my thought instantly went to a different story of a guy without legs and arms who became an all-state wrestler. they didn’t have time for pity on him because he kicked the crap out of his competition. then they actually started to wonder if he had an advantage…

    but watch the first thing they make him do on larry king. they make him write. this will probably piss you off to no end, but they make him write? he’s a freaking wrestler!!! the rest of the language is odd and kind of treats him like an alien being. the good news is that he gets how much people don’t get him. he’s supposed to be an invalid, but is not.

    anyway, that’s what i thought of.

    http://www.ebaumsworld.com/video/watch/385096/

  2. October 1, 2009

    Great post, Julie. Thanks for putting this out there.

  3. October 1, 2009

    That was well put. I watch SYTYCD too and am always uncomfortable with the patronizing approach the judges take with the handicapped auditioners. On another note, I did not realize you are missing an arm. Thanks for sharing that part of you and being able to articulate this issue in a way most of us don’t think about.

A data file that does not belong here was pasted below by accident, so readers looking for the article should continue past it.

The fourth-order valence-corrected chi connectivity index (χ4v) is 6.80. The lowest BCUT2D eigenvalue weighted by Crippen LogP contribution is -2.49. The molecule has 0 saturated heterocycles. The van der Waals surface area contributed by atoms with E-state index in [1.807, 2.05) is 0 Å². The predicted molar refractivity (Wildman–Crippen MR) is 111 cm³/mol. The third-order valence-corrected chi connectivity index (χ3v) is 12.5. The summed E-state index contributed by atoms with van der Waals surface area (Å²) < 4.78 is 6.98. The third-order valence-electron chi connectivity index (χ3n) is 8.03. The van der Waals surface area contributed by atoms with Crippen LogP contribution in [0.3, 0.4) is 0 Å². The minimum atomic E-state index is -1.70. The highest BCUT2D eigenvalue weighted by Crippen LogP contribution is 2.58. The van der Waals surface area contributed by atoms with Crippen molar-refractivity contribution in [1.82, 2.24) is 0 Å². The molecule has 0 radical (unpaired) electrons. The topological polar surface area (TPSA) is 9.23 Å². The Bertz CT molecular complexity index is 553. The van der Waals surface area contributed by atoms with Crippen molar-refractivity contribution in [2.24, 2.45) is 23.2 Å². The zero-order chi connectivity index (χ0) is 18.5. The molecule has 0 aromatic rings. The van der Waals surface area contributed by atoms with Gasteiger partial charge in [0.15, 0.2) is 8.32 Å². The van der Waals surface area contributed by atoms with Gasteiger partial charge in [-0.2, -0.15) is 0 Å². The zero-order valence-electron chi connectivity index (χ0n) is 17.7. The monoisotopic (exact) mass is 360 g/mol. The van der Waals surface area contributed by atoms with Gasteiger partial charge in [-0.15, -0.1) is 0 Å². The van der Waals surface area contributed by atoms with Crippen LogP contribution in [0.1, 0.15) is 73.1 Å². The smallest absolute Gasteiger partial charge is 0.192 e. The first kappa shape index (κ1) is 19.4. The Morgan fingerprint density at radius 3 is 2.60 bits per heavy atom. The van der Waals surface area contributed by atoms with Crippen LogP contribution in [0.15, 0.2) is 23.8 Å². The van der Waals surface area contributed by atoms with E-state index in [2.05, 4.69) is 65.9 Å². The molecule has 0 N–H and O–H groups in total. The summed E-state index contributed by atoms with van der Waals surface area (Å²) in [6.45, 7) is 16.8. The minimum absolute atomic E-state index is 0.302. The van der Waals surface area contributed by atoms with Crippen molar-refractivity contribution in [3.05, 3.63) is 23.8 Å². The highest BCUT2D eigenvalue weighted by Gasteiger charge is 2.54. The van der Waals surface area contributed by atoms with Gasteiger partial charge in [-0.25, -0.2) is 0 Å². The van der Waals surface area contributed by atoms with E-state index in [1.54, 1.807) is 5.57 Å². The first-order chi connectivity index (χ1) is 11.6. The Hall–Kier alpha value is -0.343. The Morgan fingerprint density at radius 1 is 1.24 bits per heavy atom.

4. October 1, 2009

    Beautiful, Julie. Seriously. And you’ve got me all riled up about a couple things:

    1. How much your high school drill team sucks
    2. How ironic it is that the art that celebrates the body and its ability to move is perhaps the least appreciative of bodies in general(I just stood up to bust out a rhythm buck time step–it would be no less fun or exciting to watch with less arm happening!)
    3. How ridiculous and horrible and evil it is that you get denied coverage because of your arm. WTF? Here’s where you and I can totally agree: grrrrr insurance companies and pre-existing condition clauses. (I can give you a litany of reasons why I’ve been denied coverage, but they’re less silly than yours!) Okay. Now I’m just angry for you and me and everybody else and I’ll stop…..

    Thanks for this piece. Great job.

  5. October 1, 2009

    Great post!
    Found you recently via Twitter.

    Disability (or anything different about someone) as entertainment is almost as low as one can go.